Everyone is different because of environmental epigenetics. In other words, as adults we find find ourselves being different for two reasons: A)Early life experiences, and B) Transgenerational influences.
Of course, many of these people are deserving of less politically correct criticisms. While we at the Natural Health Perspective prefer to be kind and be patient, they in turn are far more likely to be out right rude to your opposing health positions.
In short, we are all on a never-ending quest to transform our differences into the oneness that will be obtained by all, once we have mastered the one perfect healthy lifestyle.« Back to Top | | More »
Far too many Web sites are nothing more than a wolf in sheep's clothing. Consider the Weston A. Price Foundation, which has been criticized by some for advocating the consumption of meat and dairy products, especially raw milk. While on the surface it appears to be advocating the health ideas of Weston Price, it reads more like a mouthpiece for the diary and cattle lobby. Price, after all, actually recommended a vegetarian diet. [Robbins 2009]
Many hidden agendas are being promoted indirectly by food industry lobbying groups which like to fund non-profit organizations, Web sites, and political causes behind the scenes.
"People love to hear good news about their bad habits."
-- John A. McDougall, MD
People living in denial of their health problems are more likely than not.
Some individuals and groups like nothing better than to promote their bad habits. Far too many addictive personality types simply want to continue eating meat, fat, salt, sugar, fastfood, junk food, and so on. For example, those who like to eat meat often like to rationalize that eating meat is good because they believe that cavemen ate lots of meat, and therefore everybody else must be wrong. These groups will stop at nothing to promote their hidden agendas and will latch onto any evidence that remotely supports their position, even if they have to fabricate it.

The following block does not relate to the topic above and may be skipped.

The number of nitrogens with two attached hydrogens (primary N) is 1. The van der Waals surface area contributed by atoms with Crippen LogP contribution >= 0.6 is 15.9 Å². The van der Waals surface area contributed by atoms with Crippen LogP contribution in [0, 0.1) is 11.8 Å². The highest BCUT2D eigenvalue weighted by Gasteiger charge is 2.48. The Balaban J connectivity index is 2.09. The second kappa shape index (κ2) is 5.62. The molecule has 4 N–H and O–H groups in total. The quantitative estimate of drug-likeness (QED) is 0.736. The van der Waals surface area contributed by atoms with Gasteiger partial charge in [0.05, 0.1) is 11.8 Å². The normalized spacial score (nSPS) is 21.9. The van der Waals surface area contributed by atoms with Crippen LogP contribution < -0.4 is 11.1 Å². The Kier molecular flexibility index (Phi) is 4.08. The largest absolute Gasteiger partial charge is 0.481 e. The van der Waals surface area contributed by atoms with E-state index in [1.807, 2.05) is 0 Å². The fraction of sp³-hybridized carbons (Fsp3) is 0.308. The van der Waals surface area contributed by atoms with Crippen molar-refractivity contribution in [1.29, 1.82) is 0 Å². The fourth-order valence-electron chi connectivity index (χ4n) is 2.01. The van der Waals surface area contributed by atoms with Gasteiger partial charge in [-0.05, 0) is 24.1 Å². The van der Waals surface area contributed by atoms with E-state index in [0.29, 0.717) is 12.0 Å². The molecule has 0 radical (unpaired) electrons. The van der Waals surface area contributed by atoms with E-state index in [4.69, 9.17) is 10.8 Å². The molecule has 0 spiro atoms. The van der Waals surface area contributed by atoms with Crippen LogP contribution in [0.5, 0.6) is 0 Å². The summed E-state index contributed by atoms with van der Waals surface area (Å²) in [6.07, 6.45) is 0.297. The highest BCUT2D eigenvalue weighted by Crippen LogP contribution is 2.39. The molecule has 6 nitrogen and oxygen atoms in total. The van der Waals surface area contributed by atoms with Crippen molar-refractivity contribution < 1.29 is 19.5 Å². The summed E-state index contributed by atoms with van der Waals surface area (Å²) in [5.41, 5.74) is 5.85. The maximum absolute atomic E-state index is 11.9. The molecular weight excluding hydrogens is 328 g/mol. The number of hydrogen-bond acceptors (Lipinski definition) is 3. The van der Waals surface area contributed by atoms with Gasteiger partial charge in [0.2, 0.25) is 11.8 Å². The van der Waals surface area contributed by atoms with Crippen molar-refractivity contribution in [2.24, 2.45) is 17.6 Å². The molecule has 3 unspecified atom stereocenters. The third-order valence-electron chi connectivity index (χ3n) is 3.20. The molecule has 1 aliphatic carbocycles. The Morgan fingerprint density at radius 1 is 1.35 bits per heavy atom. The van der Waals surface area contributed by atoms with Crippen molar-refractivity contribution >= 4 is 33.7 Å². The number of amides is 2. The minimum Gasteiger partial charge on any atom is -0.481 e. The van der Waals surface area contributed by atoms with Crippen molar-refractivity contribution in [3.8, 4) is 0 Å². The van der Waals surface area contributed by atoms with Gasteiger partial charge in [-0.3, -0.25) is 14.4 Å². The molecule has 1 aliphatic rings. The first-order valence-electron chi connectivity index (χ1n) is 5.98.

While "stoners" are quick to report that marijuana cures cancer, how seriously can anyone take information coming from a group of people who would do anything to promote smoking pot?
Hidden agendas are very deceptive, since they in their religious like zeal appear to be advocating good health. Nevertheless, improvements in your personal health, are never their primary objective.« Back to Top | | More »
People are Confused in General
A lot of well intentioned people misread what someone else is claiming, and start what is nothing more than an unsubstantiated rumor. A case in point would be the notion that probiotics improve your natural immunity because the gut is the seat of your immune system. While this concept has some truth to it, probiotics do NOT and never will improve the effectiveness of your immune system.
The media has a lot to do with adding to the confusion of the public. All the media really cares about is making money, and jerking you around, in order to motivate you to constantly tune into their shows.
Another issue is that people are far too often trying to compare apples to oranges when it comes to health recommendations. In many cases, I believe that different sites are simply talking about completely different issues. Is it any wonder than that they are offering different recommendations?
In the real world, reality is ALWAYS gray rather than black or white.
In other words, reality is ALWAYS relative to something else. Health issues are always relative to a specific life-stage. In emergency situations, for example, what is best for you is whatever promotes survival since you no longer have the luxury of time to quibble over all the details.